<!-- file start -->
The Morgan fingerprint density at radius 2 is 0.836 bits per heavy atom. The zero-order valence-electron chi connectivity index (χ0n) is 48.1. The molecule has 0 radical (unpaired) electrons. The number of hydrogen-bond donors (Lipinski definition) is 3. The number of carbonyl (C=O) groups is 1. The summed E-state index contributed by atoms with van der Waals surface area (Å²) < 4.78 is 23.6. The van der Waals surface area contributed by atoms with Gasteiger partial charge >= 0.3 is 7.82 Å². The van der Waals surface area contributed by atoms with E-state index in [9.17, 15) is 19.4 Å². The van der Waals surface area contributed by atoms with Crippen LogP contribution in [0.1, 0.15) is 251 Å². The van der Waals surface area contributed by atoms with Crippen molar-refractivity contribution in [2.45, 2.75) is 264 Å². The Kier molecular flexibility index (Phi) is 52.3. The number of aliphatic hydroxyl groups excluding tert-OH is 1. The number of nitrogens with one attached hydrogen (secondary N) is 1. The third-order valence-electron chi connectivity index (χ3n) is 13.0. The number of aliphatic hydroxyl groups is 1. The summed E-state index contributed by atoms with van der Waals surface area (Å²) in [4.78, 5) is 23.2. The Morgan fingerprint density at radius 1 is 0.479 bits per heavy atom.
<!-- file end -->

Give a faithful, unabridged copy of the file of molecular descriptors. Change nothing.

The Morgan fingerprint density at radius 2 is 0.836 bits per heavy atom. The zero-order valence-electron chi connectivity index (χ0n) is 48.1. The molecule has 0 radical (unpaired) electrons. The number of hydrogen-bond donors (Lipinski definition) is 3. The number of carbonyl (C=O) groups is 1. The summed E-state index contributed by atoms with van der Waals surface area (Å²) < 4.78 is 23.6. The van der Waals surface area contributed by atoms with Gasteiger partial charge >= 0.3 is 7.82 Å². The van der Waals surface area contributed by atoms with E-state index in [9.17, 15) is 19.4 Å². The van der Waals surface area contributed by atoms with Crippen LogP contribution in [0.1, 0.15) is 251 Å². The van der Waals surface area contributed by atoms with Crippen molar-refractivity contribution in [2.45, 2.75) is 264 Å². The Kier molecular flexibility index (Phi) is 52.3. The number of aliphatic hydroxyl groups excluding tert-OH is 1. The number of nitrogens with one attached hydrogen (secondary N) is 1. The third-order valence-electron chi connectivity index (χ3n) is 13.0. The number of aliphatic hydroxyl groups is 1. The summed E-state index contributed by atoms with van der Waals surface area (Å²) in [4.78, 5) is 23.2. The Morgan fingerprint density at radius 1 is 0.479 bits per heavy atom.